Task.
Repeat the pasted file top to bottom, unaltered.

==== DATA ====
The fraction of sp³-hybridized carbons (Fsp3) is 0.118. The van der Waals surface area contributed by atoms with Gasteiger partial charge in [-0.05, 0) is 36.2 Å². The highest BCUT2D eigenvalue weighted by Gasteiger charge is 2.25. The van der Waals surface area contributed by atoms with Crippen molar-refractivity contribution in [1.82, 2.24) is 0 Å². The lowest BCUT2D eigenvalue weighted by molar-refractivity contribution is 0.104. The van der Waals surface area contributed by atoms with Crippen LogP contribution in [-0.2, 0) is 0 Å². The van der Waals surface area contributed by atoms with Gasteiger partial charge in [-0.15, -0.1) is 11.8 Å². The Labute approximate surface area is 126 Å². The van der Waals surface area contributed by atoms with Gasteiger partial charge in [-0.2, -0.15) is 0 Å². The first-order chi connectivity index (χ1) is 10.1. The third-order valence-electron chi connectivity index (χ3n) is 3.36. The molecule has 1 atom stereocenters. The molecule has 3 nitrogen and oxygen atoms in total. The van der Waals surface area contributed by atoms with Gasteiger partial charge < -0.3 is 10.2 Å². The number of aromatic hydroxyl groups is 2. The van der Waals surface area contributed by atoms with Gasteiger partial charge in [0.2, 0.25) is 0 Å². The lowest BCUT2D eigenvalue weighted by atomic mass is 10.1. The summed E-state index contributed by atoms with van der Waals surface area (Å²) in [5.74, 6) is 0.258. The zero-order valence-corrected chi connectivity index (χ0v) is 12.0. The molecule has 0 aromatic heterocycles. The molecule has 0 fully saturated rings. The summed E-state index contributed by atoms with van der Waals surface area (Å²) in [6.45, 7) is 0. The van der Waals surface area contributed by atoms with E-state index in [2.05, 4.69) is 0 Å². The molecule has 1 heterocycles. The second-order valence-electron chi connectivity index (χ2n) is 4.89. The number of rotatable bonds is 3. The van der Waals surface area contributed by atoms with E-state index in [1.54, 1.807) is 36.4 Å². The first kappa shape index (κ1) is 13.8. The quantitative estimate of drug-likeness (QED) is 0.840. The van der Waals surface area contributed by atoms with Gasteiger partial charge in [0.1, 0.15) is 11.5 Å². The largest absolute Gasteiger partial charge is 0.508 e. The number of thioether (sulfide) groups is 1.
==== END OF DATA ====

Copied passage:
The fraction of sp³-hybridized carbons (Fsp3) is 0.118. The van der Waals surface area contributed by atoms with Gasteiger partial charge in [-0.05, 0) is 36.2 Å². The highest BCUT2D eigenvalue weighted by Gasteiger charge is 2.25. The van der Waals surface area contributed by atoms with Crippen molar-refractivity contribution in [1.82, 2.24) is 0 Å². The lowest BCUT2D eigenvalue weighted by molar-refractivity contribution is 0.104. The van der Waals surface area contributed by atoms with Crippen LogP contribution in [-0.2, 0) is 0 Å². The van der Waals surface area contributed by atoms with Gasteiger partial charge in [-0.15, -0.1) is 11.8 Å². The Labute approximate surface area is 126 Å². The van der Waals surface area contributed by atoms with Gasteiger partial charge in [-0.2, -0.15) is 0 Å². The first-order chi connectivity index (χ1) is 10.1. The third-order valence-electron chi connectivity index (χ3n) is 3.36. The molecule has 1 atom stereocenters. The molecule has 3 nitrogen and oxygen atoms in total. The van der Waals surface area contributed by atoms with Gasteiger partial charge < -0.3 is 10.2 Å². The number of aromatic hydroxyl groups is 2. The van der Waals surface area contributed by atoms with Gasteiger partial charge in [0.2, 0.25) is 0 Å². The lowest BCUT2D eigenvalue weighted by atomic mass is 10.1. The summed E-state index contributed by atoms with van der Waals surface area (Å²) in [5.74, 6) is 0.258. The zero-order valence-corrected chi connectivity index (χ0v) is 12.0. The molecule has 0 aromatic heterocycles. The molecule has 0 fully saturated rings. The summed E-state index contributed by atoms with van der Waals surface area (Å²) in [6.45, 7) is 0. The van der Waals surface area contributed by atoms with E-state index in [2.05, 4.69) is 0 Å². The molecule has 1 heterocycles. The second-order valence-electron chi connectivity index (χ2n) is 4.89. The number of rotatable bonds is 3. The van der Waals surface area contributed by atoms with E-state index in [1.54, 1.807) is 36.4 Å². The first kappa shape index (κ1) is 13.8. The quantitative estimate of drug-likeness (QED) is 0.840. The van der Waals surface area contributed by atoms with Gasteiger partial charge in [0.1, 0.15) is 11.5 Å². The largest absolute Gasteiger partial charge is 0.508 e. The number of thioether (sulfide) groups is 1.